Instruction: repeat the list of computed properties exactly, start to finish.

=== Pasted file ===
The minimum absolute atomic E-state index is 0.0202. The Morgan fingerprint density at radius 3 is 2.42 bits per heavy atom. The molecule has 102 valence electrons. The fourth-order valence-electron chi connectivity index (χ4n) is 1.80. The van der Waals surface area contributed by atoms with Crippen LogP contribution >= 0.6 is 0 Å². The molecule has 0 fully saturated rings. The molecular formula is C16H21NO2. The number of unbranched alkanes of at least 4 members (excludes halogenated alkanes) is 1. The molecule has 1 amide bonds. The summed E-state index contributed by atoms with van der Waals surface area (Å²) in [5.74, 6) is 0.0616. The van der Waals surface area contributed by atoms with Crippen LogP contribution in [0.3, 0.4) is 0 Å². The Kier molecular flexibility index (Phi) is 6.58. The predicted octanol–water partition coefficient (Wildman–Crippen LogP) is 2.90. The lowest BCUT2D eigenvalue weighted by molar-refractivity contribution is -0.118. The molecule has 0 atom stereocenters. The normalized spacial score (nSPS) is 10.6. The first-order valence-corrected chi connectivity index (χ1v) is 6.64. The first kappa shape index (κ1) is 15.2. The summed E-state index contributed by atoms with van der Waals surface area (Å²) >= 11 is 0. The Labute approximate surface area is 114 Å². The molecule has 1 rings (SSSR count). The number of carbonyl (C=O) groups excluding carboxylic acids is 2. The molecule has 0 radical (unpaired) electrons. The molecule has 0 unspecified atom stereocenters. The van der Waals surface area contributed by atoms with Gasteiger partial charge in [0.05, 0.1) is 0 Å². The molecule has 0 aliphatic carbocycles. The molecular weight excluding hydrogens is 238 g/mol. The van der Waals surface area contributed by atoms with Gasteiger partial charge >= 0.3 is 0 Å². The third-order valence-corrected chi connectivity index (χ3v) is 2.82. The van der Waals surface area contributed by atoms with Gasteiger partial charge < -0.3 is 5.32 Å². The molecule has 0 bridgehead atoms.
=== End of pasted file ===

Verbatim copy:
The minimum absolute atomic E-state index is 0.0202. The Morgan fingerprint density at radius 3 is 2.42 bits per heavy atom. The molecule has 102 valence electrons. The fourth-order valence-electron chi connectivity index (χ4n) is 1.80. The van der Waals surface area contributed by atoms with Crippen LogP contribution >= 0.6 is 0 Å². The molecule has 0 fully saturated rings. The molecular formula is C16H21NO2. The number of unbranched alkanes of at least 4 members (excludes halogenated alkanes) is 1. The molecule has 1 amide bonds. The summed E-state index contributed by atoms with van der Waals surface area (Å²) in [5.74, 6) is 0.0616. The van der Waals surface area contributed by atoms with Crippen LogP contribution in [0.3, 0.4) is 0 Å². The Kier molecular flexibility index (Phi) is 6.58. The predicted octanol–water partition coefficient (Wildman–Crippen LogP) is 2.90. The lowest BCUT2D eigenvalue weighted by molar-refractivity contribution is -0.118. The molecule has 0 atom stereocenters. The normalized spacial score (nSPS) is 10.6. The first-order valence-corrected chi connectivity index (χ1v) is 6.64. The first kappa shape index (κ1) is 15.2. The summed E-state index contributed by atoms with van der Waals surface area (Å²) >= 11 is 0. The Labute approximate surface area is 114 Å². The molecule has 1 rings (SSSR count). The number of carbonyl (C=O) groups excluding carboxylic acids is 2. The molecule has 0 radical (unpaired) electrons. The molecule has 0 unspecified atom stereocenters. The van der Waals surface area contributed by atoms with Gasteiger partial charge in [0.05, 0.1) is 0 Å². The molecule has 0 aliphatic carbocycles. The molecular weight excluding hydrogens is 238 g/mol. The van der Waals surface area contributed by atoms with Gasteiger partial charge >= 0.3 is 0 Å². The third-order valence-corrected chi connectivity index (χ3v) is 2.82. The van der Waals surface area contributed by atoms with Gasteiger partial charge < -0.3 is 5.32 Å². The molecule has 0 bridgehead atoms.